Hooked #1By: Claire Adams
I stood in the shadows of the dance studio, watching the sun as it began its ascent over my side street, Le Moyne Avenue. Six o’clock in the morning. I watched an old man scuttle down the street, a bag of bagels from the local shop on the corner bobbing in his left hand. My stomach rumbled. I stretched my arms high over my head, feeling the taut muscles loosen slowly, aching in the quiet of the morning. Wicker Park, my newly-adopted neighborhood in Chicago, was just waking up. And yet, I’d been awake for an hour, working my way through a few cups of coffee, programming myself for the days ahead. My dance assistant, Melanie, had called earlier that morning to announce she couldn’t attend any of the classes that day; her baby, Carson, had been sick for several days, leaving me on my own in my shadowy studio.
It was my second year at Molly Says Dance, the dance studio I had begun in those initial months after college, stumbling into wake-up adulthood bright-eyed and bushy-tailed. I had studied dance at Butler University, down in Indianapolis, Indiana, but all the months of training, of auditioning, had left me rough, battered. Instead of embarking on a life of touring, of continuous hairspray, I had fled to the city, away from my mother, and toward the light, the vibrancy of the skyscrapers. Lake Michigan shook with such intensity next to this city. It felt like a continuous war between nature and man was eternally at play.
The high school students would be arriving at seven. Some of the girls, the better ones, took dance from me every day—just an hour and fifteen minutes before rushing off to the school down the road, their ballet shoes tossed into their backpacks and their blush ruffled up on their high cheekbones. They all had such hope for their dance lives, for their careers. None of them ate bagels. After all, like me at their age, they were watching their figure.
I turned toward the dance studio once more, away from the window, still feeling the warmth in the cup of coffee in my hands. I was wearing my leotard and my tights. I had allowed my hair to drape down my back, curling slightly in that feminine way I always had liked in college, after my ballet bun came spinning down. I tossed my foot out before me, draping it into its stunning, straight, ballet pose. I turned myself in quick rotations, feeling the natural rhythm of my body as it spun, spun, spun back toward the office. I was so centered, so focused. I didn’t spill a lick of my coffee. Pausing before I entered the office to do brief busywork in the moments before my girls arrived, I made eye contact with myself in the mirror. I traced my still-supple, twenty-four-year-old body and nodded. I still had it. I was still okay. If I wanted to be a real dancer—beyond the realms of this 200-square-foot Wicker Park dance studio, the one I could hardly pay rent for month to month —I could. I could be a successful dancer.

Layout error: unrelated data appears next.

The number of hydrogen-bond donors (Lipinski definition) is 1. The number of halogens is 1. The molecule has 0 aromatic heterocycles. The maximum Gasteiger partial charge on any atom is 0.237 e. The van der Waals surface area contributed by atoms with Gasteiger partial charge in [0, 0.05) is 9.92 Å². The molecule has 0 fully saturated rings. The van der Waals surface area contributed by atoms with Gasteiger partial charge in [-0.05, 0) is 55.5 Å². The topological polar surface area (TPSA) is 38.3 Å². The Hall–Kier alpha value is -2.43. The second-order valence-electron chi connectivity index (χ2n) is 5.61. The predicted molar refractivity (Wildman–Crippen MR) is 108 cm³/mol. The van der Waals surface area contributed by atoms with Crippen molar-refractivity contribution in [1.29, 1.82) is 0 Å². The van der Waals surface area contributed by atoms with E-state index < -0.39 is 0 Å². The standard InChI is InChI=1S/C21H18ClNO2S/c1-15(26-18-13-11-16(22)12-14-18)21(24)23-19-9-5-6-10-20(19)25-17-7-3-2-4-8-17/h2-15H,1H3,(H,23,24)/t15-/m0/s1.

The first girl jangled into the shop. Her bun was high atop her head. I imagined her mother doing it that morning, pulling it tighter and tighter, stretching her daughter’s skin and eyes taut.
“Ashley,” I called to her, setting my coffee cup down on my desk. “How are you doing?”
Ashley bowed her head, a little too shy for early morning talk. She let out a small peep—a “good”—and then sauntered to the side of the room where the girls usually put on their shoes together, bringing the laces over their ankles in almost unison. She kept her long eyelashes turned down.
I wasn’t sure what to do while we waited, so I bent down and turned on the radio. The scratchy voice of the Chicago man burst into the room. “Happy Weekend, listeners,” he said, and I realized, in a flash, that another Saturday had come—and I without plans. (Always, this took me away from myself, back to my college days when a Saturday had been God’s gift.)
“Are you doing anything fun tonight?” I asked, turning again toward Ashley. Why couldn’t I connect with this girl? What could I do?
Ashley shrugged her thin shoulders, allowing the awkwardness to filter throughout the air. Drumming my fingers against each other, I finally heard the jangle of the bell as five more ballerinas pushed in, bringing with them the early morning sunshine. It draped across the wooden floor.
“Ladies!” I called to them, bringing my arms wide, away from my body. “So wonderful. So wonderful.” I always tried to fill myself with the spirit of my old dance instructor. How I had loved her! She had been so thoughtful, so personable. She had invited us all to her house for dinner, often, for team bonding—allowing us to play with her cats on the floor as she played her old dance records, from days when she spun around the room, a man at her back. It was so hard for us to remember it, back then; that our dance teacher had once been a training, beautiful dancer as well. I supposed it was difficult for the girls in my class to think that about me—me at twenty-four! But I didn’t want to admit it to myself.